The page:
26 Apr. 2012 | Comments (0) Share Follow @Conferenceboard
The answer to the headline is "never," right?
As we said in a previous blog, if you can't afford to follow your passion, then don't quit your day job. Even just a few minutes a day immersed in doing what you love is good for you for many reasons, until you are in a better position to pursue your passion full-time.
But what if you really want to pursue your passion full-time, right now — as a new business venture, a new career or a new way of life? How do you know if it's the right time to pursue it? When will it ever be the right time? How much money (time, resources, investors, etc.) do you have to have before you're ready to go out and just do it?
Everyone will have a different answer to this question, because everyone has a different level of risk that they're comfortable with.
But let us give you a rule of thumb: Before you do anything, determine your Acceptable Loss.
You need to know how much you're willing to lose before you even start thinking about starting something new. And you need to do everything possible to make sure you don't exceed that figure. It's a variation on risk management, of course: If you're going to play in a game with uncertain outcomes, 1.) don't pay/bet more than what you can expect as a return, and 2.) don't pay/bet more than you can afford to lose.
Both of those ideas can be summed up with the phrase "Acceptable Loss," a concept where you consider the potential downside of whatever risk you are about to take — such as starting a new company or some other venture that is going to consume a lot of your time, capital, or other assets — and put on the line no more than you would find acceptable to lose should things not turn out the way you want.
As you can see, employing the concept of Acceptable Loss keeps any failures small. By definition, you never lose more than you are willing to lose. What you're willing to risk is clearly defined.
But, it also gets you to think about other potential costs and losses too — not just the financial ones. In fact, there are at least five classes of assets at your disposal and at risk.
1. Money. This is the most obvious, of course.
2. Time. You want to guard your time just as much as you guard your money. And just as you have a dollar figure that you think would be "acceptable" to lose, you want to have a time limit as well. "I am willing to give this idea up to six months to see if it will work."
3. Professional Reputation. We all have one, although when you are first starting out, it may be extremely slight. There is nothing wrong with failing if the idea you tried was worthy and you were sufficiently committed to it. You gave it your best shot. It didn't work. On to the next. But if you are seen as someone who doesn't anticipate obvious problems, or who can't conserve resources and use them properly, that failure can seriously hurt you in whatever you do next. You may find it far harder to raise money or even to get another opportunity. Damage to your professional reputation can be a huge loss.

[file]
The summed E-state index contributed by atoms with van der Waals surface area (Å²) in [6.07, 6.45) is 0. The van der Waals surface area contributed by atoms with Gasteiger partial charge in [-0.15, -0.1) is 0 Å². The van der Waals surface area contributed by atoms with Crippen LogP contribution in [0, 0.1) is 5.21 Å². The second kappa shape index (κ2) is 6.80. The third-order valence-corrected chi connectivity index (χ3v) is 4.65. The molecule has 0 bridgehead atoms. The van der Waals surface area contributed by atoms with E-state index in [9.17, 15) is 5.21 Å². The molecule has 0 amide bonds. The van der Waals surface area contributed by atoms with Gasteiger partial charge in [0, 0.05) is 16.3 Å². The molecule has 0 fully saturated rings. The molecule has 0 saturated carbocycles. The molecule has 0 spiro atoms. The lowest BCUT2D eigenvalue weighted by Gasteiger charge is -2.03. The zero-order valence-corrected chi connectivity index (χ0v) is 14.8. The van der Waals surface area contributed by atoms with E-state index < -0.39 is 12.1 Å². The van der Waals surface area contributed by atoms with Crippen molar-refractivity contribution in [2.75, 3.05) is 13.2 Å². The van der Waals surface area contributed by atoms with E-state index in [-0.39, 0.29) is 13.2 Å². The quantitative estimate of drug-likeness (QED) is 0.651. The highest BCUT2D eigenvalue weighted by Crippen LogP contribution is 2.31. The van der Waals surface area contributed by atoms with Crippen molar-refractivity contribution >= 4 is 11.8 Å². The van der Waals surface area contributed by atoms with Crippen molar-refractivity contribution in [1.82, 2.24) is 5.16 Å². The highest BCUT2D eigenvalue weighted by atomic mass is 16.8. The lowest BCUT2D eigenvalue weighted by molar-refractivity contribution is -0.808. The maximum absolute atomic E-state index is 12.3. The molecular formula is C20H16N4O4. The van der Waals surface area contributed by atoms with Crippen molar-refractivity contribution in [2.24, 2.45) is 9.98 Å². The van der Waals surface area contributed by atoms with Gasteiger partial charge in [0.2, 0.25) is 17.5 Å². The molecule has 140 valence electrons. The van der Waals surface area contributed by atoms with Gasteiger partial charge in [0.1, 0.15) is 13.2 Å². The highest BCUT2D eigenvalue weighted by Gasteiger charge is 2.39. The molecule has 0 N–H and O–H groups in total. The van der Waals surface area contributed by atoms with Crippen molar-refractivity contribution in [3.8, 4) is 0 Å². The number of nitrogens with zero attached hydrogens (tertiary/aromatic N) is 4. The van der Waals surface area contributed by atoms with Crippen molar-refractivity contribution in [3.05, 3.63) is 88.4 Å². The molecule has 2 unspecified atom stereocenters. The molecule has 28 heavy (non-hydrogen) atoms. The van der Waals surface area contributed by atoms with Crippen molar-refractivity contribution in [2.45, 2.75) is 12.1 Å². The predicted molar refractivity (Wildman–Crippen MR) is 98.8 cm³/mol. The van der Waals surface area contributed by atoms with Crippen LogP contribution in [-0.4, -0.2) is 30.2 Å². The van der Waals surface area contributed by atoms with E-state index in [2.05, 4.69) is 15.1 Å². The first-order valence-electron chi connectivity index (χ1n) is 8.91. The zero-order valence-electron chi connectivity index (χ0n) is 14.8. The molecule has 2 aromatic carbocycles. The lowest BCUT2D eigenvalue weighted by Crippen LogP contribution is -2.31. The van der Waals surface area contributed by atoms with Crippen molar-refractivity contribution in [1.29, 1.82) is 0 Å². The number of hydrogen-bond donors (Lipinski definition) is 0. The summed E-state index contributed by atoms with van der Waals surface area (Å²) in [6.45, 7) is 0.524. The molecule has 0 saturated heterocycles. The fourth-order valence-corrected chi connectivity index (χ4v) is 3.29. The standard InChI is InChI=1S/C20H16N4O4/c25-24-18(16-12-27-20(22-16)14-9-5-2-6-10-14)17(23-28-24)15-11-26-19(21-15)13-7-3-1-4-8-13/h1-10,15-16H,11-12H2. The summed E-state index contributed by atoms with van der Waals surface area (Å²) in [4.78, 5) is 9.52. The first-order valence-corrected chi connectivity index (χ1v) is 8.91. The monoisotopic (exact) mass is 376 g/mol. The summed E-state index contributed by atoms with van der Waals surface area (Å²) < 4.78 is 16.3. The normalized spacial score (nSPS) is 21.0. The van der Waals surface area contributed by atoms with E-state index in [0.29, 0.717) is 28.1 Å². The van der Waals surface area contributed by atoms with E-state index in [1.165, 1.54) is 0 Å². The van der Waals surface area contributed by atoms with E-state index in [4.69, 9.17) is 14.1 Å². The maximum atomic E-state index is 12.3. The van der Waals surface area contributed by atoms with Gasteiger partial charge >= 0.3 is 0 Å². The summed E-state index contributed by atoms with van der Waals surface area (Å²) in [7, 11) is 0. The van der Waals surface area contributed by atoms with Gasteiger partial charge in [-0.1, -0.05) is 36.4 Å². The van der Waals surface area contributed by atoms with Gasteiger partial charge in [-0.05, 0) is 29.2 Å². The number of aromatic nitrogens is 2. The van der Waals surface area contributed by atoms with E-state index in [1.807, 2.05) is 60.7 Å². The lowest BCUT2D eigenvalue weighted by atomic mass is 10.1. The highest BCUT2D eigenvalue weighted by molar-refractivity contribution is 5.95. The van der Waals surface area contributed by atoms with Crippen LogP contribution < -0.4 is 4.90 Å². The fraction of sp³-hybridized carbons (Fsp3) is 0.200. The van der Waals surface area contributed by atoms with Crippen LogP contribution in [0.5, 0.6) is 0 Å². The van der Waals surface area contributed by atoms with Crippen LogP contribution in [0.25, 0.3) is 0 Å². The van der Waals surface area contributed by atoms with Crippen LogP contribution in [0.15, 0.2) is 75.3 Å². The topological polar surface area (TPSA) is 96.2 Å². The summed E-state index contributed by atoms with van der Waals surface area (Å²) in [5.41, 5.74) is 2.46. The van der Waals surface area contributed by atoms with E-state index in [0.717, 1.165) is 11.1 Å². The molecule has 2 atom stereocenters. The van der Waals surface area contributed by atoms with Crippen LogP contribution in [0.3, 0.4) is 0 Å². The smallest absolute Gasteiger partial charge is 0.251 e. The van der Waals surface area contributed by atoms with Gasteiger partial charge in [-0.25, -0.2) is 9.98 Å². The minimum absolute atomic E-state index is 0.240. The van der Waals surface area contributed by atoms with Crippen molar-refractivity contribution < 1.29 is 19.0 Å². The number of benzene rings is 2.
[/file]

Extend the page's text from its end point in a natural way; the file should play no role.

4. Personal Reputation. People may hate the question "what do you do for a living?" arguing (correctly) that they are more than their job. Still, how people see you is, in part, shaped by how you earn your income. You don't want your new venture to be an embarrassment, which could affect your self-esteem, or fail to represent who you truly are. This kind of loss is similar to a loss of professional reputation, but it literally hits much closer to home. Losing your standing with those near and dear to you can be devastating.
5. Missed Opportunities. If you are working to start venture X, you cannot be working on venture Y at exactly the same moment, and Y, potentially, could be a far better idea. In business, this is known as an "opportunity cost" — the cost of not pursuing other opportunities. You want to be mindful of what you are choosing not to do, and you also want to recognize another form of opportunity cost: the price to be paid for not acting right away — someone else might conceive and implement your idea. And the price to be paid for inaction — you might spend the rest of your life in a job you hate, or miss a great opportunity to make an once-in-a-lifetime contribution.
Acceptable Loss does not depend on the venture, but the individual. It varies from person to person, and across the course of someone's lifetime. (For example, you may be willing to risk more when you're young, knowing that you'll have decades to recover should things go wrong; less when your kids are approaching college age and you need to save every dollar you can for those upcoming tuition bills; and then more later on once those bills are behind you.)
When it comes to determining how much you can personally risk in following your passion or starting a new venture — i.e., your own Acceptable Loss — ask yourself these questions:
• What are my assets?
• What can I afford to lose?
• What am I willing to lose in the worst case scenario?
When you become convinced that you can't succeed for technical, market, or personal reasons such as exceeding your Acceptable Loss, then it's probably not the right time to quit your day job. But, by using the concept of Acceptable Loss, you may be able to eventually come closer to your dream than you think, by keeping your risk at a manageable level.
This blog first appeared on Harvard Business Review on 04/05/2012.
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